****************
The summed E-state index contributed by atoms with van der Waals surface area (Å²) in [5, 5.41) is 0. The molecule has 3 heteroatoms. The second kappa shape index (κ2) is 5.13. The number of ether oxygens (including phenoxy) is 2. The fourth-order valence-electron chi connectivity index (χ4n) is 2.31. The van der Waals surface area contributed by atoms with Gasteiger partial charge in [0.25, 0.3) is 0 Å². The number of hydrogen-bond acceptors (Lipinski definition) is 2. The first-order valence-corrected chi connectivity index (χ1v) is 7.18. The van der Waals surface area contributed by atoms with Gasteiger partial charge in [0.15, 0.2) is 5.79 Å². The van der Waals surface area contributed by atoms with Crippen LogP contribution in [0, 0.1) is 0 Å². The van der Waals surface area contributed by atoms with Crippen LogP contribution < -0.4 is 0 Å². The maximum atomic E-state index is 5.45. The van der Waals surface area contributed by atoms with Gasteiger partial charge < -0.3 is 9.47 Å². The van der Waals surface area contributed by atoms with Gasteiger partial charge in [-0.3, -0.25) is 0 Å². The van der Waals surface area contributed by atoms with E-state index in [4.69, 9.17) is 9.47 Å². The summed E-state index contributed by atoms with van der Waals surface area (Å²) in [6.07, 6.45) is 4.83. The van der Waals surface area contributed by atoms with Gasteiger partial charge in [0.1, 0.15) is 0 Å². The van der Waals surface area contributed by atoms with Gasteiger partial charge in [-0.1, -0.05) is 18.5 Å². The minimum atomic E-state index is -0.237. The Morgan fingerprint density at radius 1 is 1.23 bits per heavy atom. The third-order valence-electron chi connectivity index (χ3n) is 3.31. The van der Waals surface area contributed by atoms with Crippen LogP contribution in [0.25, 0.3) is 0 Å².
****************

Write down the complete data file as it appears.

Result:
The summed E-state index contributed by atoms with van der Waals surface area (Å²) in [5, 5.41) is 0. The molecule has 3 heteroatoms. The second kappa shape index (κ2) is 5.13. The number of ether oxygens (including phenoxy) is 2. The fourth-order valence-electron chi connectivity index (χ4n) is 2.31. The van der Waals surface area contributed by atoms with Gasteiger partial charge in [0.25, 0.3) is 0 Å². The number of hydrogen-bond acceptors (Lipinski definition) is 2. The first-order valence-corrected chi connectivity index (χ1v) is 7.18. The van der Waals surface area contributed by atoms with Gasteiger partial charge in [0.15, 0.2) is 5.79 Å². The van der Waals surface area contributed by atoms with Crippen LogP contribution in [0, 0.1) is 0 Å². The van der Waals surface area contributed by atoms with Crippen LogP contribution < -0.4 is 0 Å². The maximum atomic E-state index is 5.45. The van der Waals surface area contributed by atoms with Gasteiger partial charge < -0.3 is 9.47 Å². The van der Waals surface area contributed by atoms with Gasteiger partial charge in [-0.3, -0.25) is 0 Å². The van der Waals surface area contributed by atoms with E-state index in [4.69, 9.17) is 9.47 Å². The summed E-state index contributed by atoms with van der Waals surface area (Å²) in [6.07, 6.45) is 4.83. The van der Waals surface area contributed by atoms with Gasteiger partial charge in [0.1, 0.15) is 0 Å². The van der Waals surface area contributed by atoms with Gasteiger partial charge in [-0.1, -0.05) is 18.5 Å². The minimum atomic E-state index is -0.237. The Morgan fingerprint density at radius 1 is 1.23 bits per heavy atom. The third-order valence-electron chi connectivity index (χ3n) is 3.31. The van der Waals surface area contributed by atoms with Crippen LogP contribution in [0.25, 0.3) is 0 Å².